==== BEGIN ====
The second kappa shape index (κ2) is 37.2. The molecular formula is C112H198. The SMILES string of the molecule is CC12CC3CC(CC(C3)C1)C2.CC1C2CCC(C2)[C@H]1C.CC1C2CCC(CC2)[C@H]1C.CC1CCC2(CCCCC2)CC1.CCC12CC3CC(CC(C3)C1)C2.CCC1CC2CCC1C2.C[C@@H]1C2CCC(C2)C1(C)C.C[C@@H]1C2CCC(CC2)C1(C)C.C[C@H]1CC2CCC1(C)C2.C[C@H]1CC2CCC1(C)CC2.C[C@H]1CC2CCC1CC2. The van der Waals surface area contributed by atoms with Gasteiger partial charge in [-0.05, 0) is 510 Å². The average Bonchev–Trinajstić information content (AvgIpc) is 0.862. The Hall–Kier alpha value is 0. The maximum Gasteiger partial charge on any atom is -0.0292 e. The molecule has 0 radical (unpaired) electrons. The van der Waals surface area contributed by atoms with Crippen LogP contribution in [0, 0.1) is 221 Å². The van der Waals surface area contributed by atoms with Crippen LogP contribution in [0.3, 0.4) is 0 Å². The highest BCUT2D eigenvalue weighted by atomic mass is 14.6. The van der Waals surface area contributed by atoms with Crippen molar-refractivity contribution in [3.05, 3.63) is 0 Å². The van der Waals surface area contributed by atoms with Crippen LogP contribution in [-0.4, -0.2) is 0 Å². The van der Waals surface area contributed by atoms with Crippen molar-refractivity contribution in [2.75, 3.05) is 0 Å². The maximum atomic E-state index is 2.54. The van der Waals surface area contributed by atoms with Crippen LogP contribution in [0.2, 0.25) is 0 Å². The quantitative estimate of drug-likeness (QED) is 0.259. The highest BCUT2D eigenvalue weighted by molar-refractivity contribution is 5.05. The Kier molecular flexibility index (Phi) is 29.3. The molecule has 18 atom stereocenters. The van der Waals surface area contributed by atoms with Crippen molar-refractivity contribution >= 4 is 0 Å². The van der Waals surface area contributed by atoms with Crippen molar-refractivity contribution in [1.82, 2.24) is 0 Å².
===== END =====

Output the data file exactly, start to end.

The second kappa shape index (κ2) is 37.2. The molecular formula is C112H198. The SMILES string of the molecule is CC12CC3CC(CC(C3)C1)C2.CC1C2CCC(C2)[C@H]1C.CC1C2CCC(CC2)[C@H]1C.CC1CCC2(CCCCC2)CC1.CCC12CC3CC(CC(C3)C1)C2.CCC1CC2CCC1C2.C[C@@H]1C2CCC(C2)C1(C)C.C[C@@H]1C2CCC(CC2)C1(C)C.C[C@H]1CC2CCC1(C)C2.C[C@H]1CC2CCC1(C)CC2.C[C@H]1CC2CCC1CC2. The van der Waals surface area contributed by atoms with Gasteiger partial charge in [-0.05, 0) is 510 Å². The average Bonchev–Trinajstić information content (AvgIpc) is 0.862. The Hall–Kier alpha value is 0. The maximum Gasteiger partial charge on any atom is -0.0292 e. The molecule has 0 radical (unpaired) electrons. The van der Waals surface area contributed by atoms with Crippen LogP contribution in [0, 0.1) is 221 Å². The van der Waals surface area contributed by atoms with Crippen LogP contribution in [0.3, 0.4) is 0 Å². The highest BCUT2D eigenvalue weighted by atomic mass is 14.6. The van der Waals surface area contributed by atoms with Crippen molar-refractivity contribution in [3.05, 3.63) is 0 Å². The van der Waals surface area contributed by atoms with Crippen LogP contribution in [-0.4, -0.2) is 0 Å². The van der Waals surface area contributed by atoms with Crippen molar-refractivity contribution in [2.75, 3.05) is 0 Å². The maximum atomic E-state index is 2.54. The van der Waals surface area contributed by atoms with Crippen LogP contribution in [0.2, 0.25) is 0 Å². The quantitative estimate of drug-likeness (QED) is 0.259. The highest BCUT2D eigenvalue weighted by molar-refractivity contribution is 5.05. The Kier molecular flexibility index (Phi) is 29.3. The molecule has 18 atom stereocenters. The van der Waals surface area contributed by atoms with Crippen molar-refractivity contribution >= 4 is 0 Å². The van der Waals surface area contributed by atoms with Crippen molar-refractivity contribution in [1.82, 2.24) is 0 Å².